Its position to date has generally been that works entirely generated by AI do not enjoy copyright protection and that position was backed by a US court earlier this month.

However, AI-assisted works – where a human creator employs AI tools as part of the creative process – probably do enjoy copyright protection. That, of course, raises further questions about how much human involvement there needs to be for a work to be AI-assisted rather than AI-generated.

“Although we believe the law is clear that copyright protection in the United States is limited to works of human authorship”, the Office’s announcement explains, “questions remain about where and how to draw the line between human creation and AI-generated content”.

“For example, are there circumstances where a human’s use of a generative AI system could involve sufficient control over the technology, such as through the selection of training materials and multiple iterations of instructions, to result in output that is human-authored?”

The final topic has not been so widely discussed in the music industry, though as the music community starts to increasingly employ AI tools as part of the music-making process, or to create visual, video or text content as part of marketing activities, it’s an important question.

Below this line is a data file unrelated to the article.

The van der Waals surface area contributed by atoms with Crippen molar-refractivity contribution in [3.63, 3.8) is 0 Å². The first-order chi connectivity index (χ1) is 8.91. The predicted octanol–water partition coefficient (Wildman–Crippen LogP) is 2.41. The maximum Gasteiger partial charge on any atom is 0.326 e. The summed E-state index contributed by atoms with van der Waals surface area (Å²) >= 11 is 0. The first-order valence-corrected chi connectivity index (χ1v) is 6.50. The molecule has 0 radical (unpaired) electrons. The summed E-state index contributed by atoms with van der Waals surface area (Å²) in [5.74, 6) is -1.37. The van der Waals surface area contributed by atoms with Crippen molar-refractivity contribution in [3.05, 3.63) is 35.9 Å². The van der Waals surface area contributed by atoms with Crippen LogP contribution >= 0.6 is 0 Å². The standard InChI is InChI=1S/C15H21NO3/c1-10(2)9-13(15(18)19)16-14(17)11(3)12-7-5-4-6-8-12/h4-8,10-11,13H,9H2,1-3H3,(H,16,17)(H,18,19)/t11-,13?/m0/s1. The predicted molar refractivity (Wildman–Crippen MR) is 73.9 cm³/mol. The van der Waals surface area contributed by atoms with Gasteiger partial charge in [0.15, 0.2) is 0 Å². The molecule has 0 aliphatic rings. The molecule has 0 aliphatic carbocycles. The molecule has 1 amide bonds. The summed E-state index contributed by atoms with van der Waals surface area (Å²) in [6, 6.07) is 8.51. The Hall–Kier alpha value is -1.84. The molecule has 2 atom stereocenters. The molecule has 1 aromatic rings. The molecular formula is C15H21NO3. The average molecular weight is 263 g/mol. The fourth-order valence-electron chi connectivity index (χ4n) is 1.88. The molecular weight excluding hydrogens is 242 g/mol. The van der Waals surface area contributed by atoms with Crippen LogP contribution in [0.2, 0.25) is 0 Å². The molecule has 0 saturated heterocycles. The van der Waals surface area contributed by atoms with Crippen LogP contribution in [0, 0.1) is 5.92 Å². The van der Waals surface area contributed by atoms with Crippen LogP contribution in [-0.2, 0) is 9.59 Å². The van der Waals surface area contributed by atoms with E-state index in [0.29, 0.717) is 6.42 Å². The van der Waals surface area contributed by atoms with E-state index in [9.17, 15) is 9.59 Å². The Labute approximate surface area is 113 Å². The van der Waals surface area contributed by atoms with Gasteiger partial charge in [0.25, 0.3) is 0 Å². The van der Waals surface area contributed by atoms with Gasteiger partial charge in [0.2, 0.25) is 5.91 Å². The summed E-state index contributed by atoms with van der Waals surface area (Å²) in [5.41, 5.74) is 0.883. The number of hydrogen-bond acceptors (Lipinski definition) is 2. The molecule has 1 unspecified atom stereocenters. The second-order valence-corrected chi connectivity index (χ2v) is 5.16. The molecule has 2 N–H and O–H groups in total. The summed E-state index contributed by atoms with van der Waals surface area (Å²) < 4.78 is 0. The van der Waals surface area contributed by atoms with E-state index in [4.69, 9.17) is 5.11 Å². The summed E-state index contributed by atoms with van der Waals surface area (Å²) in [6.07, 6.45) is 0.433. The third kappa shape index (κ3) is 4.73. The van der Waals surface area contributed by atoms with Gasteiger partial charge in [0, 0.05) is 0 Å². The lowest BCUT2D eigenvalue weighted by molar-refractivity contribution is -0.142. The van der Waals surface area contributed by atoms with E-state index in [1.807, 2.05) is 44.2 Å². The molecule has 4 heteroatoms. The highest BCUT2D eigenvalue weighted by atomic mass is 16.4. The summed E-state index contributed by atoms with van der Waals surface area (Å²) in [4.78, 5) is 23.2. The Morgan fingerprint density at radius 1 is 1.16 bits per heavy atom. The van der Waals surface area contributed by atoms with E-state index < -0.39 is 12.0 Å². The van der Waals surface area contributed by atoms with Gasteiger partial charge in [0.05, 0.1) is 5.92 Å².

If an AI tool generates a piece of content that arguably infringes copyright – either because the dataset used to train the AI model was not properly licensed or because an output is substantially similar to an existing work in the dataset and such similarity is not allowed by any licence – who is liable for the alleged copyright infringement?

Which is to say, could the person who used the AI tool also be liable? The Office notes: “If an output is found to be substantially similar to a copyrighted work that was part of the training dataset, and the use does not qualify as fair, how should liability be apportioned between the user whose instructions prompted the output and developers of the system and dataset?”